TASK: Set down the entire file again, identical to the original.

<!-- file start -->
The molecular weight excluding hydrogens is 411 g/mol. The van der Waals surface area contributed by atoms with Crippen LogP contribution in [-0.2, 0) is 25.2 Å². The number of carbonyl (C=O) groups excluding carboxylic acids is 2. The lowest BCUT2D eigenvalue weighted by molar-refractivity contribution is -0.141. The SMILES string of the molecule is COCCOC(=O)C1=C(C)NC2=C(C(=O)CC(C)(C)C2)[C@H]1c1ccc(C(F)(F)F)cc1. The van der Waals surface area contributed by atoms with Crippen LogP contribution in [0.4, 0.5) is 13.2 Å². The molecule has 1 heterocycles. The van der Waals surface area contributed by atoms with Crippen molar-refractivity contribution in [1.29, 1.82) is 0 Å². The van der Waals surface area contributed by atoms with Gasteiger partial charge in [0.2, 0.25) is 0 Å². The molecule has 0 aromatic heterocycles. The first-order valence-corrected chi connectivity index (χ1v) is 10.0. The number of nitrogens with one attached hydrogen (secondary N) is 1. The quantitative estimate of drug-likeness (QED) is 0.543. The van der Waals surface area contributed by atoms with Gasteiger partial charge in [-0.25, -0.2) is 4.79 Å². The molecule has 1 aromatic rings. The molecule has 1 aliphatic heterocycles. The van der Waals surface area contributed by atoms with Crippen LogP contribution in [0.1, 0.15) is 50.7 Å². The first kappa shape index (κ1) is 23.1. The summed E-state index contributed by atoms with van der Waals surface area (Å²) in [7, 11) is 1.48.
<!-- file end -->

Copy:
The molecular weight excluding hydrogens is 411 g/mol. The van der Waals surface area contributed by atoms with Crippen LogP contribution in [-0.2, 0) is 25.2 Å². The number of carbonyl (C=O) groups excluding carboxylic acids is 2. The lowest BCUT2D eigenvalue weighted by molar-refractivity contribution is -0.141. The SMILES string of the molecule is COCCOC(=O)C1=C(C)NC2=C(C(=O)CC(C)(C)C2)[C@H]1c1ccc(C(F)(F)F)cc1. The van der Waals surface area contributed by atoms with Crippen LogP contribution in [0.4, 0.5) is 13.2 Å². The molecule has 1 heterocycles. The van der Waals surface area contributed by atoms with Crippen molar-refractivity contribution in [1.29, 1.82) is 0 Å². The van der Waals surface area contributed by atoms with Gasteiger partial charge in [0.2, 0.25) is 0 Å². The molecule has 0 aromatic heterocycles. The first-order valence-corrected chi connectivity index (χ1v) is 10.0. The number of nitrogens with one attached hydrogen (secondary N) is 1. The quantitative estimate of drug-likeness (QED) is 0.543. The van der Waals surface area contributed by atoms with Gasteiger partial charge in [-0.25, -0.2) is 4.79 Å². The molecule has 1 aromatic rings. The molecule has 1 aliphatic heterocycles. The van der Waals surface area contributed by atoms with Crippen LogP contribution in [0.1, 0.15) is 50.7 Å². The first kappa shape index (κ1) is 23.1. The summed E-state index contributed by atoms with van der Waals surface area (Å²) in [7, 11) is 1.48.